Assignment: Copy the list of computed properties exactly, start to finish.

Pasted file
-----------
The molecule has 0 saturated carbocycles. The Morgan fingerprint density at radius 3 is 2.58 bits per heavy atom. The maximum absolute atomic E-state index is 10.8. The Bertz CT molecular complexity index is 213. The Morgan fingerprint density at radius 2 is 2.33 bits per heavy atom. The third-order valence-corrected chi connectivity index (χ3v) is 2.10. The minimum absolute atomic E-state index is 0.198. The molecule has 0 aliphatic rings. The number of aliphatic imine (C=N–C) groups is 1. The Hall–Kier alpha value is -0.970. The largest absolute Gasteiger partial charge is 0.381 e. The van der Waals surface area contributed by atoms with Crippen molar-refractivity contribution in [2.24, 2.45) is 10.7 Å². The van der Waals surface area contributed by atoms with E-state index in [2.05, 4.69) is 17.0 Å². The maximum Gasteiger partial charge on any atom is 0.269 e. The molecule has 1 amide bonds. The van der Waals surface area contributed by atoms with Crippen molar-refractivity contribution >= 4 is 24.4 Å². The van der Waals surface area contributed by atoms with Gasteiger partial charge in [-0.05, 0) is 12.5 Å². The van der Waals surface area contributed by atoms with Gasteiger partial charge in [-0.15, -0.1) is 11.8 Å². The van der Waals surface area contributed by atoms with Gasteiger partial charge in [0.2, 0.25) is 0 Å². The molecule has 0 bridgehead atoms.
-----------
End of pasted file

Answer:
The molecule has 0 saturated carbocycles. The Morgan fingerprint density at radius 3 is 2.58 bits per heavy atom. The maximum absolute atomic E-state index is 10.8. The Bertz CT molecular complexity index is 213. The Morgan fingerprint density at radius 2 is 2.33 bits per heavy atom. The third-order valence-corrected chi connectivity index (χ3v) is 2.10. The minimum absolute atomic E-state index is 0.198. The molecule has 0 aliphatic rings. The number of aliphatic imine (C=N–C) groups is 1. The Hall–Kier alpha value is -0.970. The largest absolute Gasteiger partial charge is 0.381 e. The van der Waals surface area contributed by atoms with Crippen molar-refractivity contribution in [2.24, 2.45) is 10.7 Å². The van der Waals surface area contributed by atoms with E-state index in [2.05, 4.69) is 17.0 Å². The maximum Gasteiger partial charge on any atom is 0.269 e. The molecule has 1 amide bonds. The van der Waals surface area contributed by atoms with Crippen molar-refractivity contribution >= 4 is 24.4 Å². The van der Waals surface area contributed by atoms with Gasteiger partial charge in [-0.05, 0) is 12.5 Å². The van der Waals surface area contributed by atoms with Gasteiger partial charge in [-0.15, -0.1) is 11.8 Å². The van der Waals surface area contributed by atoms with Gasteiger partial charge in [0.2, 0.25) is 0 Å². The molecule has 0 bridgehead atoms.